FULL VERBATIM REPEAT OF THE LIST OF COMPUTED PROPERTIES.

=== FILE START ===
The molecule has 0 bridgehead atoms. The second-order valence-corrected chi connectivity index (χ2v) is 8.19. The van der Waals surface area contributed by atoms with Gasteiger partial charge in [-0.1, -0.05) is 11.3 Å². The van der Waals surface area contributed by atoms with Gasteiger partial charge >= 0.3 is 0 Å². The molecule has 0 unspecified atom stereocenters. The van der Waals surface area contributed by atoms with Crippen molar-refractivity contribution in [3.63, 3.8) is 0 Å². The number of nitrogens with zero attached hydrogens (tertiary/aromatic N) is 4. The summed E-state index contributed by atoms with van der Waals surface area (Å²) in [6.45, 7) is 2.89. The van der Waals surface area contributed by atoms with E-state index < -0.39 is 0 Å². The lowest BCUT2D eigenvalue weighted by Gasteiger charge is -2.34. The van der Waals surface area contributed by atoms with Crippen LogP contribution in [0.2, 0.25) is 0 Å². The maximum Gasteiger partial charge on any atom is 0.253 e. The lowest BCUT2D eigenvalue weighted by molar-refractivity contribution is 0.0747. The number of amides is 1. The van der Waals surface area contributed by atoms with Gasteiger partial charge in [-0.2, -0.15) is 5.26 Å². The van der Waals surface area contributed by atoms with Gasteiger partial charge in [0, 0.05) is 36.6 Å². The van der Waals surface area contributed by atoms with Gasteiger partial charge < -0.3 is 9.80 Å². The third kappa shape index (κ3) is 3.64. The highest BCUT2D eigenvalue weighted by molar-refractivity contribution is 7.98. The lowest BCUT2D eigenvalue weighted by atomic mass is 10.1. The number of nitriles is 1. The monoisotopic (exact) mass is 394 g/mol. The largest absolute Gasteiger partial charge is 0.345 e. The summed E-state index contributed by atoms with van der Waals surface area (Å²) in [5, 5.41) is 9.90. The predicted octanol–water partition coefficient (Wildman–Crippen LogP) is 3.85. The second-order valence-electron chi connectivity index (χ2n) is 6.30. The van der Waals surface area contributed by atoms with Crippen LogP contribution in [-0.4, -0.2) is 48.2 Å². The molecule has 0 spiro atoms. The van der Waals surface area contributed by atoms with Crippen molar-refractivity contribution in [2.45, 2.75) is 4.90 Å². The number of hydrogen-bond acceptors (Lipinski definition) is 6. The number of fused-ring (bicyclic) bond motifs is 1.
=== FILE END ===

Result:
The molecule has 0 bridgehead atoms. The second-order valence-corrected chi connectivity index (χ2v) is 8.19. The van der Waals surface area contributed by atoms with Gasteiger partial charge in [-0.1, -0.05) is 11.3 Å². The van der Waals surface area contributed by atoms with Gasteiger partial charge >= 0.3 is 0 Å². The molecule has 0 unspecified atom stereocenters. The van der Waals surface area contributed by atoms with Crippen molar-refractivity contribution in [3.63, 3.8) is 0 Å². The number of nitrogens with zero attached hydrogens (tertiary/aromatic N) is 4. The summed E-state index contributed by atoms with van der Waals surface area (Å²) in [6.45, 7) is 2.89. The van der Waals surface area contributed by atoms with E-state index < -0.39 is 0 Å². The lowest BCUT2D eigenvalue weighted by Gasteiger charge is -2.34. The van der Waals surface area contributed by atoms with Crippen LogP contribution in [0.2, 0.25) is 0 Å². The maximum Gasteiger partial charge on any atom is 0.253 e. The lowest BCUT2D eigenvalue weighted by molar-refractivity contribution is 0.0747. The number of amides is 1. The van der Waals surface area contributed by atoms with Gasteiger partial charge in [-0.2, -0.15) is 5.26 Å². The van der Waals surface area contributed by atoms with Gasteiger partial charge in [0, 0.05) is 36.6 Å². The van der Waals surface area contributed by atoms with Gasteiger partial charge < -0.3 is 9.80 Å². The third kappa shape index (κ3) is 3.64. The highest BCUT2D eigenvalue weighted by molar-refractivity contribution is 7.98. The lowest BCUT2D eigenvalue weighted by atomic mass is 10.1. The number of nitriles is 1. The monoisotopic (exact) mass is 394 g/mol. The largest absolute Gasteiger partial charge is 0.345 e. The summed E-state index contributed by atoms with van der Waals surface area (Å²) in [5, 5.41) is 9.90. The predicted octanol–water partition coefficient (Wildman–Crippen LogP) is 3.85. The second-order valence-electron chi connectivity index (χ2n) is 6.30. The van der Waals surface area contributed by atoms with Crippen LogP contribution in [-0.4, -0.2) is 48.2 Å². The molecule has 0 spiro atoms. The van der Waals surface area contributed by atoms with Crippen molar-refractivity contribution in [2.45, 2.75) is 4.90 Å². The number of hydrogen-bond acceptors (Lipinski definition) is 6. The number of fused-ring (bicyclic) bond motifs is 1.